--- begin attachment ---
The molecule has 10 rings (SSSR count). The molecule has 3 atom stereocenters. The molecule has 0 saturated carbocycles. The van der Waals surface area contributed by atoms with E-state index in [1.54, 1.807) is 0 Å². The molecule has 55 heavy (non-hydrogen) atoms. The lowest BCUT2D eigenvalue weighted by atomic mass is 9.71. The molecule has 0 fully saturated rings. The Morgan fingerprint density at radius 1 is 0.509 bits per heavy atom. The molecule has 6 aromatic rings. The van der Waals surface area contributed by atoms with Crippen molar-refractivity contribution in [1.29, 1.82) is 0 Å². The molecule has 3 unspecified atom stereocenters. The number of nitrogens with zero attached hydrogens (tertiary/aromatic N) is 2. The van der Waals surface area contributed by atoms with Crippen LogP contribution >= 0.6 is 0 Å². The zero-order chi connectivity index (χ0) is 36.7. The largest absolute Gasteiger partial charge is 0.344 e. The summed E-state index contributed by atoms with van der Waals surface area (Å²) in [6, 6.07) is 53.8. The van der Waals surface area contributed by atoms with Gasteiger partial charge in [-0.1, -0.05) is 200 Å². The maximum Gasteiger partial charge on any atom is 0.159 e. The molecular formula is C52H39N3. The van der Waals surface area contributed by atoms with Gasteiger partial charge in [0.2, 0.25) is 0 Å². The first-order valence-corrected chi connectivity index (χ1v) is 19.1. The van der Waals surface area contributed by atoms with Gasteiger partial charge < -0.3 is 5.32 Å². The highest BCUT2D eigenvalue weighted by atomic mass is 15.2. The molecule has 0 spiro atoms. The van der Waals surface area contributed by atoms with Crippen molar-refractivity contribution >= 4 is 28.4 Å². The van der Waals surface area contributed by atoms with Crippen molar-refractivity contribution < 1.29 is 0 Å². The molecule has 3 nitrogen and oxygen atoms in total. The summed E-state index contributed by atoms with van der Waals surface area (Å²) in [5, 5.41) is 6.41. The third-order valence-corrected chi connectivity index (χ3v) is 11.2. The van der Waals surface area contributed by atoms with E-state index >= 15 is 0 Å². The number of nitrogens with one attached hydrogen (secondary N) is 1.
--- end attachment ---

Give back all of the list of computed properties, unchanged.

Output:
The molecule has 10 rings (SSSR count). The molecule has 3 atom stereocenters. The molecule has 0 saturated carbocycles. The van der Waals surface area contributed by atoms with E-state index in [1.54, 1.807) is 0 Å². The molecule has 55 heavy (non-hydrogen) atoms. The lowest BCUT2D eigenvalue weighted by atomic mass is 9.71. The molecule has 0 fully saturated rings. The Morgan fingerprint density at radius 1 is 0.509 bits per heavy atom. The molecule has 6 aromatic rings. The van der Waals surface area contributed by atoms with Crippen molar-refractivity contribution in [1.29, 1.82) is 0 Å². The molecule has 3 unspecified atom stereocenters. The number of nitrogens with zero attached hydrogens (tertiary/aromatic N) is 2. The van der Waals surface area contributed by atoms with Crippen LogP contribution >= 0.6 is 0 Å². The zero-order chi connectivity index (χ0) is 36.7. The largest absolute Gasteiger partial charge is 0.344 e. The summed E-state index contributed by atoms with van der Waals surface area (Å²) in [6, 6.07) is 53.8. The van der Waals surface area contributed by atoms with Gasteiger partial charge in [-0.1, -0.05) is 200 Å². The maximum Gasteiger partial charge on any atom is 0.159 e. The molecular formula is C52H39N3. The van der Waals surface area contributed by atoms with Gasteiger partial charge in [0.2, 0.25) is 0 Å². The first-order valence-corrected chi connectivity index (χ1v) is 19.1. The van der Waals surface area contributed by atoms with Gasteiger partial charge < -0.3 is 5.32 Å². The highest BCUT2D eigenvalue weighted by atomic mass is 15.2. The molecule has 0 spiro atoms. The van der Waals surface area contributed by atoms with Crippen molar-refractivity contribution >= 4 is 28.4 Å². The van der Waals surface area contributed by atoms with Crippen molar-refractivity contribution < 1.29 is 0 Å². The molecule has 3 nitrogen and oxygen atoms in total. The summed E-state index contributed by atoms with van der Waals surface area (Å²) in [5, 5.41) is 6.41. The third-order valence-corrected chi connectivity index (χ3v) is 11.2. The van der Waals surface area contributed by atoms with E-state index >= 15 is 0 Å². The number of nitrogens with one attached hydrogen (secondary N) is 1.